The relation between adaptation and development, however, is asymmetrical in the sense that it is possible to conceive of development without adaptation, but no adaptation is conceivable without development. This development, further, can be natural, when it is the outcome of maturation, but it is possible also to intervene in its trajectory by combining development and learning. This is the case when an organism faces continued and long-term exposure to challenging environments, which triggers plastic changes in the structure and the functions of the brain. This brings us to the concept of brain plasticity, which refers to the fact that neuronal circuits are tuned in close interaction with the environment. It was introduced by William James, who defined plasticity as “the possession of a structure weak enough to yield to an influence, but strong enough not to yield all at once” [44] (p. 106). The idea was further developed by Ramón y Cajal, who claimed that to fully understand the phenomenon it is necessary to admit the formation of new pathways in the brain through ramification and progressive growth of the dendritic arborisation and the nervous terminals in addition to the reinforcement of pre-established organic pathways. The same idea was elaborated further by Donald Hebb, who proposed that neuronal cortical connections are strengthened and remodelled by experience. There is, however, another aspect of plasticity that goes beyond the level of synapses and that incorporates the level of cortical representation areas or cortical maps, which can be modified by sensory input and training [45]. It is suggested, in this regard, that additional neurons are recruited when they are needed and that rapid and transient alterations of cortical representations can be seen during learning tasks. Such short-term modulations are important in the acquisition of new skills, but they can lead also to structural changes in the intra-cortical and sub-cortical network once the skill has been established.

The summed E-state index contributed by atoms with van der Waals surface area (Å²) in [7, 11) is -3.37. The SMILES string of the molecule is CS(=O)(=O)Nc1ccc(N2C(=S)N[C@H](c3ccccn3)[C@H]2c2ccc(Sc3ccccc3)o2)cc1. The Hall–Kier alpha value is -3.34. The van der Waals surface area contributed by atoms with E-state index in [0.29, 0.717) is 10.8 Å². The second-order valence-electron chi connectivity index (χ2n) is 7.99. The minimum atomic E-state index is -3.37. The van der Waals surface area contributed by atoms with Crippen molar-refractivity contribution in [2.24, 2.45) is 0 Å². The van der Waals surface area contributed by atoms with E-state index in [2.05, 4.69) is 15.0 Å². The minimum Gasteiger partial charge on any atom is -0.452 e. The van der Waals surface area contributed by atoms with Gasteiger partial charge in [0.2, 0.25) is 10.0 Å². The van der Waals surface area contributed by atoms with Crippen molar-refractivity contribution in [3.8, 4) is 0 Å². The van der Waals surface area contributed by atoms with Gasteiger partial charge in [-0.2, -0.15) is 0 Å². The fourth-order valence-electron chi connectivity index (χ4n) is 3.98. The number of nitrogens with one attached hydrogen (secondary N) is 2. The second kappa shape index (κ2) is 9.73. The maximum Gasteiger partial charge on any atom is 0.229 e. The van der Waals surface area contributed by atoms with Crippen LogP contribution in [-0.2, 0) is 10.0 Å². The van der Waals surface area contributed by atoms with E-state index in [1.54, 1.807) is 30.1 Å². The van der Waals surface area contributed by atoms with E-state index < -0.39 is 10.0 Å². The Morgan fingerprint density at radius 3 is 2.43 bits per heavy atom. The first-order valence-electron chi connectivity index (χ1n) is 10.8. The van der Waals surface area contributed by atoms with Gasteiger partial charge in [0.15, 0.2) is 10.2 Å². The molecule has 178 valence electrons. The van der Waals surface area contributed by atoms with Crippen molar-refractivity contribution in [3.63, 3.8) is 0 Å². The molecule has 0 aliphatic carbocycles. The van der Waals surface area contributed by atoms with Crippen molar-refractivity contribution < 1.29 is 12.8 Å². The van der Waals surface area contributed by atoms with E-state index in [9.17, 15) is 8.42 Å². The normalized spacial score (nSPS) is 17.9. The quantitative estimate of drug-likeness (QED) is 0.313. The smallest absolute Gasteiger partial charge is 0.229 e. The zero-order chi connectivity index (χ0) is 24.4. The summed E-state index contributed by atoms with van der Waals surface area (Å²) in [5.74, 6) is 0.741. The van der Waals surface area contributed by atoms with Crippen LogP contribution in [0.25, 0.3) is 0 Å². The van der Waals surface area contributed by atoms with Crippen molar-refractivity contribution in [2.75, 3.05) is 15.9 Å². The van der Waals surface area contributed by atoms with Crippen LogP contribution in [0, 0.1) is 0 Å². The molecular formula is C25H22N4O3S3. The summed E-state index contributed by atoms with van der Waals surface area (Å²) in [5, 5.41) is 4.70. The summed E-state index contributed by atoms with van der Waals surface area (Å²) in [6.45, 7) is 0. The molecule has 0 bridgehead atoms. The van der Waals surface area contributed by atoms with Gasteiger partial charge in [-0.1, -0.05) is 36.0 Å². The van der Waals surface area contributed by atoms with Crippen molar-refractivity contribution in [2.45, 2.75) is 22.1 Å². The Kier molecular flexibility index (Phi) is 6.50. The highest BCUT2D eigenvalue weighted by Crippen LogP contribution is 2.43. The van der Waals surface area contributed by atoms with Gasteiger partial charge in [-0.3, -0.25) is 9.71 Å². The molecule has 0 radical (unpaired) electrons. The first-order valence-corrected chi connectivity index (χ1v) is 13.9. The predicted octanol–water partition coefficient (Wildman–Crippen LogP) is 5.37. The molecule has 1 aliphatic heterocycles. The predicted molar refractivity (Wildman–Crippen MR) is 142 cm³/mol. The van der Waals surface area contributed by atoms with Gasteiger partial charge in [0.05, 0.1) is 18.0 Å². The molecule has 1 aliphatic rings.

3. Neuroplasticity and music: macrostructural and microstructural adaptations